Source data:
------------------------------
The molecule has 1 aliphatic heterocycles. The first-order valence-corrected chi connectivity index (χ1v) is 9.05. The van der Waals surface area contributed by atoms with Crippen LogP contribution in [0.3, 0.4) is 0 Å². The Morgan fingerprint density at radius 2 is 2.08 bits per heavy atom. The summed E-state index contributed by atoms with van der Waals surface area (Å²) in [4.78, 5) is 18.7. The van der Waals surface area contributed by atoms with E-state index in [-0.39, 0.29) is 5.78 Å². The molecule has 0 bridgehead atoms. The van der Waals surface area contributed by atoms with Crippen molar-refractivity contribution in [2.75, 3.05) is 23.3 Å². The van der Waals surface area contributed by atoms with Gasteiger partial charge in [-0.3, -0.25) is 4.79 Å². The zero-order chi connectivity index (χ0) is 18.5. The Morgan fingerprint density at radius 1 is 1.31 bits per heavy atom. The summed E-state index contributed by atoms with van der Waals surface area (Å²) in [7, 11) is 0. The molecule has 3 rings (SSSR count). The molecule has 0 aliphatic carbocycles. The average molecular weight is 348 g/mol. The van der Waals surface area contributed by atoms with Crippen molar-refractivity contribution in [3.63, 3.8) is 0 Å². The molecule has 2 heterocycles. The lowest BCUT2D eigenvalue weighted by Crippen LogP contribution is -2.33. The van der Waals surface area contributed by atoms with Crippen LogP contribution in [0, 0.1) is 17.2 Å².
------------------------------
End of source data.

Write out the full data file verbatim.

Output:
The molecule has 1 aliphatic heterocycles. The first-order valence-corrected chi connectivity index (χ1v) is 9.05. The van der Waals surface area contributed by atoms with Crippen LogP contribution in [0.3, 0.4) is 0 Å². The Morgan fingerprint density at radius 2 is 2.08 bits per heavy atom. The summed E-state index contributed by atoms with van der Waals surface area (Å²) in [4.78, 5) is 18.7. The van der Waals surface area contributed by atoms with E-state index in [-0.39, 0.29) is 5.78 Å². The molecule has 0 bridgehead atoms. The van der Waals surface area contributed by atoms with Crippen molar-refractivity contribution in [2.75, 3.05) is 23.3 Å². The van der Waals surface area contributed by atoms with Gasteiger partial charge in [-0.3, -0.25) is 4.79 Å². The zero-order chi connectivity index (χ0) is 18.5. The Morgan fingerprint density at radius 1 is 1.31 bits per heavy atom. The summed E-state index contributed by atoms with van der Waals surface area (Å²) in [7, 11) is 0. The molecule has 3 rings (SSSR count). The molecule has 0 aliphatic carbocycles. The average molecular weight is 348 g/mol. The van der Waals surface area contributed by atoms with Crippen molar-refractivity contribution in [3.63, 3.8) is 0 Å². The molecule has 2 heterocycles. The lowest BCUT2D eigenvalue weighted by Crippen LogP contribution is -2.33. The van der Waals surface area contributed by atoms with Crippen LogP contribution in [0, 0.1) is 17.2 Å².